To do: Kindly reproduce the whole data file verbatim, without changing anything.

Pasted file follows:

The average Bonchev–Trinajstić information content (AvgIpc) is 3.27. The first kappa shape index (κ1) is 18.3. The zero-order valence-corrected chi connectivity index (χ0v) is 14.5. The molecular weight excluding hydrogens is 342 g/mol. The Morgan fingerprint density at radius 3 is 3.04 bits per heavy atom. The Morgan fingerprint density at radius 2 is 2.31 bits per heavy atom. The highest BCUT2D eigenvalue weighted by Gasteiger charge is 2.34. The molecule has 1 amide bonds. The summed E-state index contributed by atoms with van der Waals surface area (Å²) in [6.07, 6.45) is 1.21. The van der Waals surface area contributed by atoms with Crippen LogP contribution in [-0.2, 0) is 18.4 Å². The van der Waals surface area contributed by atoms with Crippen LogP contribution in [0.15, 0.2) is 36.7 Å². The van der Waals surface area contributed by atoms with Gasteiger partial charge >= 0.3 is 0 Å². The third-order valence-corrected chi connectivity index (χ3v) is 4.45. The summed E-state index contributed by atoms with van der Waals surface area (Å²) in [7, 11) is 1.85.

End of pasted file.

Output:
The average Bonchev–Trinajstić information content (AvgIpc) is 3.27. The first kappa shape index (κ1) is 18.3. The zero-order valence-corrected chi connectivity index (χ0v) is 14.5. The molecular weight excluding hydrogens is 342 g/mol. The Morgan fingerprint density at radius 3 is 3.04 bits per heavy atom. The Morgan fingerprint density at radius 2 is 2.31 bits per heavy atom. The highest BCUT2D eigenvalue weighted by Gasteiger charge is 2.34. The molecule has 1 amide bonds. The summed E-state index contributed by atoms with van der Waals surface area (Å²) in [6.07, 6.45) is 1.21. The van der Waals surface area contributed by atoms with Crippen LogP contribution in [-0.2, 0) is 18.4 Å². The van der Waals surface area contributed by atoms with Crippen LogP contribution in [0.15, 0.2) is 36.7 Å². The van der Waals surface area contributed by atoms with Gasteiger partial charge >= 0.3 is 0 Å². The third-order valence-corrected chi connectivity index (χ3v) is 4.45. The summed E-state index contributed by atoms with van der Waals surface area (Å²) in [7, 11) is 1.85.